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Guarding the Galaxy Against Supervillains: A FAIR Risk Analysis

Guarding the Galaxy Against Supervillains: A FAIR Risk Analysis

by Tim Wynkoop on May 23, 2017 6:49:00 PM

guardian-galaxy-risk-analysis-two.jpgI frequently hear from clients that they'd like to perform a FAIR risk analysis on more than just information risk or cyber risk.  They want to be able to perform more of an operational risk analysis.  Thankfully, FAIR (that’s Factor Analysis of Information Risk, the model that powers RiskLens) is flexible enough that you can do just that.  I have enlisted the help of my friends at Marvel to show how easy it is to perform a FAIR analysis on just about anything, including operational risk–just for fun, let’s say, on guarding the galaxy.   


Download a copy of the FAIR model before we take off. 


Here are the steps:

  1. Scope your analysis:  How much risk is associated with Earth being attacked by a supervillain who wants to destroy it? 
  2. Define your Loss Event:  Total destruction of Earth.
  3. Discover your Threat Actors:  Malicious External actor - AKA evil supervillain
  4. Chose a focus on C, I, or A (Confidentiality, Integrity, Availability):  Availability (if Earth isn’t available then we have a problem)

Learn more: How to Scope A Risk Analysis Using FAIR


 Once you have completed your scoping you are ready to perform the analysis.  I like to go one step beyond just to make sure I don't miss anything or fall victim to scope creep.  So I define what each part of the FAIR model (at a minimum the left side, everything that rolls up to Loss Event Frequency) is in relation to this analysis.  

Risk: How much risk is associated with Earth being attacked by a supervillain who wants to destroy it?

Loss Event Frequency (LEF) :  How often Earth is made unavailable by a supervillain?

Threat Event Frequency (TEF):  How many times a supervillain attempts to make Earth unavailable to its inhabitants?

Vulnerability (VULN):  What percentage of the time Earth becomes unavailable?

 Now I would ask the question “What information do I know?”

Thanks to Marvel, I have some pretty good Threat Event Frequency numbers. Let’s count: 

  • Johann Schmidt attempted to conquer the world with his weapons made from the Tesseract
  • Loki took over Asgard and then set his sights on Earth
  • The Dark Elves in attempting to obtain the dark matter threatened the world in the process
  • Hydra and the Winter Soldier attempted a world takeover
  • Ego attempted to take over the Universe
  • Ultron was created and attempted to cleanse the Earth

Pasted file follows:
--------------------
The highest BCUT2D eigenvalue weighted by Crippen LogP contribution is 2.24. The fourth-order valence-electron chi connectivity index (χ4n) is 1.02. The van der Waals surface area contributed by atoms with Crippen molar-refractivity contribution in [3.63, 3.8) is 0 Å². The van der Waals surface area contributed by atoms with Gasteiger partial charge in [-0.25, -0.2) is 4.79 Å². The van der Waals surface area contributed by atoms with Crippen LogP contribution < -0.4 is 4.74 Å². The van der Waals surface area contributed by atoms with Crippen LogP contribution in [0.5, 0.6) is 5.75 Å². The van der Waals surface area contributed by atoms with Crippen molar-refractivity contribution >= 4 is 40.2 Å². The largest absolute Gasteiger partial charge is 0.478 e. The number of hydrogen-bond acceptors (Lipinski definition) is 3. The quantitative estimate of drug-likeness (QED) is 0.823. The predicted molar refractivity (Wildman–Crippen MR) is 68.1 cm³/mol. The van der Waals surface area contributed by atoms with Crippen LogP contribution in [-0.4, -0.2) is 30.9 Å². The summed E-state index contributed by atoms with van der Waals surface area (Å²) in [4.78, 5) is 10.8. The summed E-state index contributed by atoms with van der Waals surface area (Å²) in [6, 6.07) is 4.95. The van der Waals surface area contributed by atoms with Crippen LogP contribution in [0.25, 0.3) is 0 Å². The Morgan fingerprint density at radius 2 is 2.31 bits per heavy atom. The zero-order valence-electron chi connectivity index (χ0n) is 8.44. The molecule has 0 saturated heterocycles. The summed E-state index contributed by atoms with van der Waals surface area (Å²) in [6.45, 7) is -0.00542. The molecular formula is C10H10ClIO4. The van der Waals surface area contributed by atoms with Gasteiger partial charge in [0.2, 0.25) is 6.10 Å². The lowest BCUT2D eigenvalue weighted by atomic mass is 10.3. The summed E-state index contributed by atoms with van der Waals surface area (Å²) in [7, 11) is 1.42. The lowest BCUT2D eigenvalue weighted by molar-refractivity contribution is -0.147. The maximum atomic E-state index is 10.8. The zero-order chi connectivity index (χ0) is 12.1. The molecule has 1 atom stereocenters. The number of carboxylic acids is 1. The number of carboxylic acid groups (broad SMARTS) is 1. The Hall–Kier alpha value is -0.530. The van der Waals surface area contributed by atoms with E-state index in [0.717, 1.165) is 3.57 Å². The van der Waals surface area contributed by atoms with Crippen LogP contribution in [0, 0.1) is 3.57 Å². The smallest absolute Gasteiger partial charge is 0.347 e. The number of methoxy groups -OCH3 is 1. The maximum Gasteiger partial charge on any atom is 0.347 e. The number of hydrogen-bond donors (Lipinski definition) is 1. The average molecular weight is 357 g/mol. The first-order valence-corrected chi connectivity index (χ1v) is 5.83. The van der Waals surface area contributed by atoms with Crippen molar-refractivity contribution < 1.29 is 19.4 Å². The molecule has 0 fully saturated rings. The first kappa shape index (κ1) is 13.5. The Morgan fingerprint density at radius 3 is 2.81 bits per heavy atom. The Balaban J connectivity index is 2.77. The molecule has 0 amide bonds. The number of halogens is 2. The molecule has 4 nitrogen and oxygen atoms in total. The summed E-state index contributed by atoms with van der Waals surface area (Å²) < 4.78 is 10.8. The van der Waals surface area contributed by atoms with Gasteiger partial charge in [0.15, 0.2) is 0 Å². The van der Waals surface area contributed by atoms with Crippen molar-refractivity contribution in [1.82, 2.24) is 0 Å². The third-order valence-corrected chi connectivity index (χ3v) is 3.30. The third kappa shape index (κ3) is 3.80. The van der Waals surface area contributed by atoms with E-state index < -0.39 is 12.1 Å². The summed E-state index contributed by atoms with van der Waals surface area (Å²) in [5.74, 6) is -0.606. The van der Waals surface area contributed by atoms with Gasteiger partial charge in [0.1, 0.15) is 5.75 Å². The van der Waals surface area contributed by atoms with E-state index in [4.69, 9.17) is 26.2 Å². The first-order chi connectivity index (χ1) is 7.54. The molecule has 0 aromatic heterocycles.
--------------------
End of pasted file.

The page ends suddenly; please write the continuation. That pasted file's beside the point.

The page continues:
• Dormammu attempted to assimilate the Earth into his dimension 

I count at least 7 attempts.  

Also, thanks to Marvel, I have some “controls” to consider when estimating Earth’s Vulnerability to attack:

  • Captain America
  • Thor
  • The Avengers
  • The Guardians of the Galaxy
  • Dr. Strange 

Since Vulnerability in the FAIR model is expressed as a percentage, I would say our vulnerability is actually rather low as the number of people with special abilities grows. 

So what does this all mean?  If you complete a FAIR analysis with the information you have, given this scenario, you may get results something like this below using the RiskLens platform, showing an average $451 billion in risk, based the information gathered and industry data: 

guardians-galaxy-fair-risk-analysis.png

Numbers changed to protect confidentiality. Actual figures for total destruction of Earth may be higher.

Given that, regarding these Threat Events:   

  1. Full annihilation has never occurred
  2. Earth has many protectors
  3. THE EVENTS ARE ALL FICTIONAL 

these annualized numbers appear to be reasonable. Mainly because, as #1 states, we have never seen a full-scale annihilation.  Keep in mind sometimes assumptions must be made.


 Learn more: Assumptions Are a Powerful Thing


To sum up, whether you are measuring cybersecurity or fictional attacks on Earth, the FAIR model helps you to work out the problem and give results that makes sense for your business.  That is where RiskLens fits in.   

For more on how to make sure your risk analysis make sense in business terms and how to fix it if it does not, check out these other blog posts: 

Two Questions Every Risk Assessment Should Answer 

How to QA Review Your FAIR  Analysis in 5 Minutes

So go be a guardian of the galaxy, your galaxy, your organization.

Related:

How to Do Aggregate Risk Analysis on a Big Problem

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This post was written by Tim Wynkoop

Tim Wynkoop is a Risk Consultant at RiskLens.

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